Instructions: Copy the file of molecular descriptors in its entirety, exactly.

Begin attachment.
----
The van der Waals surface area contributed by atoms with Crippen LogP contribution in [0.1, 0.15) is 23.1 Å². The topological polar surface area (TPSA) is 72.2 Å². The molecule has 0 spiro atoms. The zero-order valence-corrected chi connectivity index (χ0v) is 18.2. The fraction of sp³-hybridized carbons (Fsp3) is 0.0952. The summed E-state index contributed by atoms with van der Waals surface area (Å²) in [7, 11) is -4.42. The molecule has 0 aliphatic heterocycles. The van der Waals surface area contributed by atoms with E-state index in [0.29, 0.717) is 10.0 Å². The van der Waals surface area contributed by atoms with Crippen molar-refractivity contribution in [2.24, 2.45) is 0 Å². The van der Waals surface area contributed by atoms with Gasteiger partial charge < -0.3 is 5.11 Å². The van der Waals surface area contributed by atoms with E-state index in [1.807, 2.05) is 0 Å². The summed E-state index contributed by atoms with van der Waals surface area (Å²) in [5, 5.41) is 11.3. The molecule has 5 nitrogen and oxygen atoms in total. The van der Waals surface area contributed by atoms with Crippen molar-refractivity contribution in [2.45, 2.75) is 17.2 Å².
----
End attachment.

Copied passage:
The van der Waals surface area contributed by atoms with Crippen LogP contribution in [0.1, 0.15) is 23.1 Å². The topological polar surface area (TPSA) is 72.2 Å². The molecule has 0 spiro atoms. The zero-order valence-corrected chi connectivity index (χ0v) is 18.2. The fraction of sp³-hybridized carbons (Fsp3) is 0.0952. The summed E-state index contributed by atoms with van der Waals surface area (Å²) in [7, 11) is -4.42. The molecule has 0 aliphatic heterocycles. The van der Waals surface area contributed by atoms with E-state index in [0.29, 0.717) is 10.0 Å². The van der Waals surface area contributed by atoms with Crippen molar-refractivity contribution in [2.24, 2.45) is 0 Å². The van der Waals surface area contributed by atoms with Gasteiger partial charge < -0.3 is 5.11 Å². The van der Waals surface area contributed by atoms with E-state index in [1.807, 2.05) is 0 Å². The summed E-state index contributed by atoms with van der Waals surface area (Å²) in [5, 5.41) is 11.3. The molecule has 5 nitrogen and oxygen atoms in total. The van der Waals surface area contributed by atoms with Crippen molar-refractivity contribution in [2.45, 2.75) is 17.2 Å².